Statue of King Djoser
This statue was found in a closed room called Serdab, northeast of the funerary complex of King Djoser at Saqqara.
It is believed that the statue of Djoser is the oldest known life-sized Egyptian statue. It depicts King Djoser himself, seated on his throne and enveloped in a jubilee cloak. The statue was entirely coated with white plaster and painted. The deep-set eyes were once inlaid.
The king has a ceremonial false beard and wears a black wig topped by the royal nemes headdress. The front side of the pedestal is inscribed with hieroglyphic text, indicating the name and epitaphs of King Nethery-khet of Upper and Lower Egypt.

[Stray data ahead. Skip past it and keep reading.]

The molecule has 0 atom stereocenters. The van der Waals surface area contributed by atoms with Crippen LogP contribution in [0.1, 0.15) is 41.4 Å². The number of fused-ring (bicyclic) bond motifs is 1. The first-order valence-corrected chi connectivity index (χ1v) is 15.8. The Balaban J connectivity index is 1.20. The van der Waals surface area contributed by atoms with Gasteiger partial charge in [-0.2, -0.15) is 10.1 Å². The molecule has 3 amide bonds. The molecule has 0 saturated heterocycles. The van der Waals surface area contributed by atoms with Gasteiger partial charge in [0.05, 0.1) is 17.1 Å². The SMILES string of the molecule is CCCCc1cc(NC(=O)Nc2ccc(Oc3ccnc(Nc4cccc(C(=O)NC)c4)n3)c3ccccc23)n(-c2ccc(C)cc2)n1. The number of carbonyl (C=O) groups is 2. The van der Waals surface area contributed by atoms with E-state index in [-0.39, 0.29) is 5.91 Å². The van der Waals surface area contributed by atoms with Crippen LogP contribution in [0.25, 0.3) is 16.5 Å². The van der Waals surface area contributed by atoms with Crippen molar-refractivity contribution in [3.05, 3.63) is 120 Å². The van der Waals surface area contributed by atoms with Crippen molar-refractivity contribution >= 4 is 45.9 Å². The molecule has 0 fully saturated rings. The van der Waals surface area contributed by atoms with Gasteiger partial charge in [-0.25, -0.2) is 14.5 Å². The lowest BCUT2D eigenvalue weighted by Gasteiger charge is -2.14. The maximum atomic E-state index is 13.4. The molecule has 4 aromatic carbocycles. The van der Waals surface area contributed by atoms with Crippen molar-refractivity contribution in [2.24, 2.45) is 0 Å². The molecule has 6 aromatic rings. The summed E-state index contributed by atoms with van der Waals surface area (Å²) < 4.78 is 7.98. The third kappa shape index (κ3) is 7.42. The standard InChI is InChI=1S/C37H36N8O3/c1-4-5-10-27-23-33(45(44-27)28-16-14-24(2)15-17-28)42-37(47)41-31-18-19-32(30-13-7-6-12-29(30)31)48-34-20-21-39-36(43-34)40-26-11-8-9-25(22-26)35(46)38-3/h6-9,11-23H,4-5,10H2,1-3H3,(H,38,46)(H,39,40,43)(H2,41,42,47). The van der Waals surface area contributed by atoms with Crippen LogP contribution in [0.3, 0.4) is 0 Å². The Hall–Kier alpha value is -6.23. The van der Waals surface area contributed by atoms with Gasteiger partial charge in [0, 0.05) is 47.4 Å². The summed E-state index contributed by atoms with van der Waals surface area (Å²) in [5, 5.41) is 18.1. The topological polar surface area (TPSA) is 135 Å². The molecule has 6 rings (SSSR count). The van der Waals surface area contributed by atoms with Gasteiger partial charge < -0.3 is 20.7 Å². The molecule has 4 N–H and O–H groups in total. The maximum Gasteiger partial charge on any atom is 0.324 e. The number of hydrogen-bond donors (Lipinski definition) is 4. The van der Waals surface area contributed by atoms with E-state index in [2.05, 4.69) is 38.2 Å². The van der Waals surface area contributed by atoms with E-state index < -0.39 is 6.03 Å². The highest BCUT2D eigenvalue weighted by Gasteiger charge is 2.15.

Djoser, also spelled Zoser, second king of the 3rd Dynasty of ancient Egypt, who undertook the construction of the earliest important stone building in Egypt. His reign, which probably lasted 19 years, was marked by great technological innovation in the use of stone architecture.
Today, at the site in Saqqara where it was found, a plaster copy of it stands in place of the original. The statue was discovered during the Antiquities Service Excavations of 1924-1925.
Old Kingdom, 3rd Dynasty, ca. 2686-2613 BC. Now in the Egyptian Museum, Cairo. JE 49158